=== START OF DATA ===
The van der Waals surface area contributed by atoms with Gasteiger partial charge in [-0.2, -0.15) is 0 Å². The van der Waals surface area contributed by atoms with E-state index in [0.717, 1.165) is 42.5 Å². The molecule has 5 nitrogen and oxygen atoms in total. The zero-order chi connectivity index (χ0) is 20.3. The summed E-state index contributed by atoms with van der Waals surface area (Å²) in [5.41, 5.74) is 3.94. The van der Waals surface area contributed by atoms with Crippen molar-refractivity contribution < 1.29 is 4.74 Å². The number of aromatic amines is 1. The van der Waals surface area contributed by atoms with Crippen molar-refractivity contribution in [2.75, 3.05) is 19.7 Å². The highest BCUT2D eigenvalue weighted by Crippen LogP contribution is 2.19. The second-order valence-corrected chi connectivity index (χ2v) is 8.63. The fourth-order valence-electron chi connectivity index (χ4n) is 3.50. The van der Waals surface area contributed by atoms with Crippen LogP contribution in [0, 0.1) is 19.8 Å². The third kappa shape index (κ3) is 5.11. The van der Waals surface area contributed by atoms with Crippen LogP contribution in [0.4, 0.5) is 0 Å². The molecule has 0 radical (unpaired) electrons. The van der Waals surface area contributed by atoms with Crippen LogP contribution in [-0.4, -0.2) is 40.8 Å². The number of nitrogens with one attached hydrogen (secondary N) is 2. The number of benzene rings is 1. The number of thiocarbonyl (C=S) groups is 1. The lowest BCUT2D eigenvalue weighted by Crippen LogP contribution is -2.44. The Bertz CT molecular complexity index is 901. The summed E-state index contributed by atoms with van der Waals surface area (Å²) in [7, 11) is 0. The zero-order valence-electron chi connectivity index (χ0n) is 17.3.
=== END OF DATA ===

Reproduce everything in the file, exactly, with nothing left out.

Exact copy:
The van der Waals surface area contributed by atoms with Gasteiger partial charge in [-0.2, -0.15) is 0 Å². The van der Waals surface area contributed by atoms with E-state index in [0.717, 1.165) is 42.5 Å². The molecule has 5 nitrogen and oxygen atoms in total. The zero-order chi connectivity index (χ0) is 20.3. The summed E-state index contributed by atoms with van der Waals surface area (Å²) in [5.41, 5.74) is 3.94. The van der Waals surface area contributed by atoms with Crippen molar-refractivity contribution < 1.29 is 4.74 Å². The number of aromatic amines is 1. The van der Waals surface area contributed by atoms with Crippen molar-refractivity contribution in [2.75, 3.05) is 19.7 Å². The highest BCUT2D eigenvalue weighted by Crippen LogP contribution is 2.19. The second-order valence-corrected chi connectivity index (χ2v) is 8.63. The fourth-order valence-electron chi connectivity index (χ4n) is 3.50. The van der Waals surface area contributed by atoms with Crippen LogP contribution in [0, 0.1) is 19.8 Å². The third kappa shape index (κ3) is 5.11. The van der Waals surface area contributed by atoms with Crippen LogP contribution in [0.4, 0.5) is 0 Å². The molecule has 0 radical (unpaired) electrons. The van der Waals surface area contributed by atoms with Crippen LogP contribution in [-0.4, -0.2) is 40.8 Å². The number of nitrogens with one attached hydrogen (secondary N) is 2. The number of benzene rings is 1. The number of thiocarbonyl (C=S) groups is 1. The lowest BCUT2D eigenvalue weighted by Crippen LogP contribution is -2.44. The Bertz CT molecular complexity index is 901. The summed E-state index contributed by atoms with van der Waals surface area (Å²) in [7, 11) is 0. The zero-order valence-electron chi connectivity index (χ0n) is 17.3.